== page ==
Migrating to Linux, Part 2: Avoiding Separation Anxiety

Part 1 of this two-part series discusses ways to transition into Linux without leaving Windows behind all at once.

Six months ago, I began a self-imposed experiment to see if I couldsurvive leaving Windows XP behind. After all, despite its flaws anddecade-old technology, the aging Microsoft OS had served me well. However,I decided to skip Windows 7 when it comes to town in October. Vistawas never worthy of my consideration, and I have too much cash and datainvested in my home office inventory of five X86-vintage computers toreplace them with Macs.

I finessed my way into regularly using Ubuntu Linux and Puppy Linux onall of my computers. I have not yet banished the Windows OS, but thatsoftware mostly sits idly on the various hard drives. Live CD or dualboot configurations let me gently move from the old to the new.Portable Ubuntu and virtualization within Microsoft Windows let me getfamiliar with the applications that came to replace my Windows favorites.

The strategies I used to nudge myself into becoming a regular Linux userare ideal for home consumers and business users alike. I learned thattransitioning into Linux by not quitting Windows cold turkey is a muchbetter approach.

I soon became enamored with Ubuntu Linux as a friendlyreplacement for Windows Land. Then I found Puppy Linux to offer moreflexibility. Regardless of which one I use, I can interchange datacreated or updated in applications from any Linux distribution orMicrosoft Windows version.

One of the best migration tools to ease the transition is the Webitself. So many applications, such as Web-based email, Google Apps andcloud computing did not exist a scant few years ago. Now, the OS isless important to any computing game plan.

An Ubuntu Alternative

I stumbled upon Puppy Linux while checking out my various Linux options. It was a very good find. This distro is specifically built to run in system RAM (random access memory), so it executes commands and loads program and data in a flash. Even if you boot the computer from the CD drive as a typical live CD, once loaded into RAM, Puppy Linux no longer needs to access the CD. So unlike a true Live CD boot, you can remove the Puppy Linux boot CD and do other things with the drive, such as access other CDs/DVDs or burn data and music to an optical disk.

Puppy Linux has several boot options, all ofwhich allow you to save configuration preferences. This compact speedster allows traditional installation to the hard drive as well. It will share OS partitions through a boot loader when the computer powers on. This is where the flexibility makes an ideal replacement for Microsoft Windows.

For instance, one of my laptops does not have the boot-from-USB-driveoption. So I leave a Puppy Linux boot CD in the optical drive. Afterpowering on the laptop, I can either go Linux or open the optical drive door to directthe computer to load Microsoft Windows XP, which is resident on thehard drive. A similar practice with my desktop system lets me dualboot into Windows XP or Puppy Linux without configuring a boot loaderconfiguration. I use the same approach on my netbook, which has UbuntuLinux installed on the hard drive. However, the netbook handles a USB driveboot, so I can load either Linux OS by simply inserting the USB driveor not.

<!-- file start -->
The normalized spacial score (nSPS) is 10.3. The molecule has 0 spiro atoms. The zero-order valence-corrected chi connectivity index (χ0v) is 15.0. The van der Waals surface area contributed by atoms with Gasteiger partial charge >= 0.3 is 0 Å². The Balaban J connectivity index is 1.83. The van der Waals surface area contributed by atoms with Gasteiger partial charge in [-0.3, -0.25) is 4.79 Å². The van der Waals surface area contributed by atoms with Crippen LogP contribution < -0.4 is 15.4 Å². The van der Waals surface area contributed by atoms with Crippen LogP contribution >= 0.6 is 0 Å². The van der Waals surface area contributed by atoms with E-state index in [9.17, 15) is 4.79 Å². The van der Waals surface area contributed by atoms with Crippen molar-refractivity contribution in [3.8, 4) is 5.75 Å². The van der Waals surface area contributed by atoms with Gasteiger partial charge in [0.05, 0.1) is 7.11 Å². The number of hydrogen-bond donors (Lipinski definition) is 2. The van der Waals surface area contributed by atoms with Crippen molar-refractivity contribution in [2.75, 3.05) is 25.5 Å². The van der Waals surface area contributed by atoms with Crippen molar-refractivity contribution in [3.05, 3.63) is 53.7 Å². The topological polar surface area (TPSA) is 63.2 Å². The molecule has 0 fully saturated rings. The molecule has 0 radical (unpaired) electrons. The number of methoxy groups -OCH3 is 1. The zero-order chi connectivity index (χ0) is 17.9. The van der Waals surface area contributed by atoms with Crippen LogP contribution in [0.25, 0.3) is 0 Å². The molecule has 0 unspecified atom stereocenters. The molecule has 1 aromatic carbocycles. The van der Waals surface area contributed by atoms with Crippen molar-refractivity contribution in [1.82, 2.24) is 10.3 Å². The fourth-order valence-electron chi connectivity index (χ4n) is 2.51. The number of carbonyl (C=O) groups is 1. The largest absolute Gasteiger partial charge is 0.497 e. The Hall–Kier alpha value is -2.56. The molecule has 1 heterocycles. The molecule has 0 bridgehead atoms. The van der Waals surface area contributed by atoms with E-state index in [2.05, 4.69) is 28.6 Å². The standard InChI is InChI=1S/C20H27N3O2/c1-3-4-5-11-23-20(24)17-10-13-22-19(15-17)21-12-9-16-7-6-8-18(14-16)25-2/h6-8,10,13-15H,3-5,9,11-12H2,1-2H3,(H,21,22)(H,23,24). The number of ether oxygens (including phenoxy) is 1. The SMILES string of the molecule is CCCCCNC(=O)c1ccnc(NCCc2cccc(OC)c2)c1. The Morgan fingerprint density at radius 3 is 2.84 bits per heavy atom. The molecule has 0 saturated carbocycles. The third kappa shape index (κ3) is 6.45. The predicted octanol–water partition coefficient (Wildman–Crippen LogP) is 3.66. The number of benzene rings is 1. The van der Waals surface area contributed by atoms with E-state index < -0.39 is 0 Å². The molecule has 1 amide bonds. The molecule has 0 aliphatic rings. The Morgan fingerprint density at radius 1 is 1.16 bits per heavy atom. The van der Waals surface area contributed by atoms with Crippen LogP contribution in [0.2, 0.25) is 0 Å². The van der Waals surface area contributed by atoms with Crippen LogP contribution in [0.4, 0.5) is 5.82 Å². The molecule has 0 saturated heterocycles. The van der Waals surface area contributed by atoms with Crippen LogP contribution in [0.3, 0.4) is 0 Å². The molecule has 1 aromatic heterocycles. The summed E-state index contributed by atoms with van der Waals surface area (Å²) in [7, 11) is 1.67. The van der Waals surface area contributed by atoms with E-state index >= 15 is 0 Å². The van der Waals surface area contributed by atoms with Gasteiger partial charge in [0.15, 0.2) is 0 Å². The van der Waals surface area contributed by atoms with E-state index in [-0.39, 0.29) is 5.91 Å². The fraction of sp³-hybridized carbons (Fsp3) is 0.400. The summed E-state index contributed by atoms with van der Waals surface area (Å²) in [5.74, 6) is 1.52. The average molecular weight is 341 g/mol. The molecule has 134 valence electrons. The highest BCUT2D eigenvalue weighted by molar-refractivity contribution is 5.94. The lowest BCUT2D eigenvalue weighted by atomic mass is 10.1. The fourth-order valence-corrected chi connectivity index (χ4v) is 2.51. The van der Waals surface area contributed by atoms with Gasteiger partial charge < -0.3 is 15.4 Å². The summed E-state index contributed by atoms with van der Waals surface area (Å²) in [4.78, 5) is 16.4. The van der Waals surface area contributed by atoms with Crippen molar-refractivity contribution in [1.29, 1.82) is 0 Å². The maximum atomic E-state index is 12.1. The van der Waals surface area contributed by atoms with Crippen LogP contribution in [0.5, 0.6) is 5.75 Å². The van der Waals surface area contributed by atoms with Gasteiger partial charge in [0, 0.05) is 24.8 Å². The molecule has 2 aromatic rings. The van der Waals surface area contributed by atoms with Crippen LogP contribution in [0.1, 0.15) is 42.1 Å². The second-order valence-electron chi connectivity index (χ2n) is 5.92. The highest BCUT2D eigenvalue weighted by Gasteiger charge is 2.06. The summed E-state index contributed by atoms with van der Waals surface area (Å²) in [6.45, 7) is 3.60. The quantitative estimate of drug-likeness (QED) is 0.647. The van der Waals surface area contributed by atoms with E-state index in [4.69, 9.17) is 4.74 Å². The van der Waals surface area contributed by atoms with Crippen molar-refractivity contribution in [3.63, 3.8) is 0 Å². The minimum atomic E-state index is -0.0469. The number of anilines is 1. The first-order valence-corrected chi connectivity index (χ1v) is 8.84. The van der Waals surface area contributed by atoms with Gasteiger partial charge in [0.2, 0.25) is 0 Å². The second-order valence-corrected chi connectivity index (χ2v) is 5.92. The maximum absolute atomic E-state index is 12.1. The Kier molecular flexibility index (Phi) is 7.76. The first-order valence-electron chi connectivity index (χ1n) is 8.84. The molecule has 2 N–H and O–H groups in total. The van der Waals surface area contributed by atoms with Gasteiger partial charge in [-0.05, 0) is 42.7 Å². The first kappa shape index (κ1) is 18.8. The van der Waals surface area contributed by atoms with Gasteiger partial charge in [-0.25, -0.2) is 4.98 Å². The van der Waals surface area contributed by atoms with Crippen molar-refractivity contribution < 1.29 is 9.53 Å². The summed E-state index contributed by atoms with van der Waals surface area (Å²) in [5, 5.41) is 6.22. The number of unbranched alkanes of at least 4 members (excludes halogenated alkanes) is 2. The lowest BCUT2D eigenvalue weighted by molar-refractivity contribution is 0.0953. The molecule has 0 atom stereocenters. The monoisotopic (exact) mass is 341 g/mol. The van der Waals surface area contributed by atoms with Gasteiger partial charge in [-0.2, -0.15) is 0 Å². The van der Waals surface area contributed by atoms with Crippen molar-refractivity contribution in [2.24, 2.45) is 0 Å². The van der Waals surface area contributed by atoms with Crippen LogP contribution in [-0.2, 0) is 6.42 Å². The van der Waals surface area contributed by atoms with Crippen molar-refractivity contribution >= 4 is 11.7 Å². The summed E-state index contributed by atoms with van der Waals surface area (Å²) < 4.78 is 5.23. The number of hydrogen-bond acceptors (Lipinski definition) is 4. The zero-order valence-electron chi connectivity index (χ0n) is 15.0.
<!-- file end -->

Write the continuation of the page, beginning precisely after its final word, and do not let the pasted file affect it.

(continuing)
The real beauty of this strategy is I have the ability to load theidentical operating system configuration on all of my computers. Plus,my existing Windows XP and Ubuntu Linux installations remain unfazed.

Same Differences

After getting used to the differences in Windows and Linux, I wasready to get to work. Computing tasks in either operating system arenot that different. For example, opening and closing files, using filemanagers and accessing the Internet to upload and download filesfollow the same procedures. Audio and video programs generallywork the same as well. All that is different is the look and sometimesthe feel.

I found early in my “living in Linux” experiment that the learning curvecan be reduced considerably by starting with programs in Windows thatare available in Linux. For instance, the Firefox Web browser looks andhandles identically in either platform. OpenOffice for Windowsand Linux is about 95 percent identical to Microsoft Office. Dittofor email clients.

The more comfortable I got using these cross-over applications, themore I could quickly adapt to other Linux tools. Programs that handlebasic computing tasks much like their Microsoft Windows include: Geany Text Editor, XPad Sticky Notes,Gxine Multimedia Player,Adobe Reader and xSane Image Scanner. The Seamonkey Web browser is a close cousin toFirefox. The Opera web browser is identical in either OS as well.

Dozens more work-alike applications can be used with Linux distributions.For must-have Windows programs that do not have suitable Linuxbrethren, I installed Wine to run actualMicrosoft programs in a simulated Microsoft environment within awindow on the Linux desktop.

Selective Moving Day

Armed with programs to do all of my everyday computingtasks, I rolled up my sleeves and went to work in Linux. I felt noseparation anxiety from Microsoft. If I really missed my used-to-becomputing pal, all I had to do was reboot the computer to load theawaiting MS operating system.

My first real test came with a new writing assignment. I designatedthis job as only Linux-accessible. Everything I did from research toplanning and actual writing took place in now-familiar Linux apps.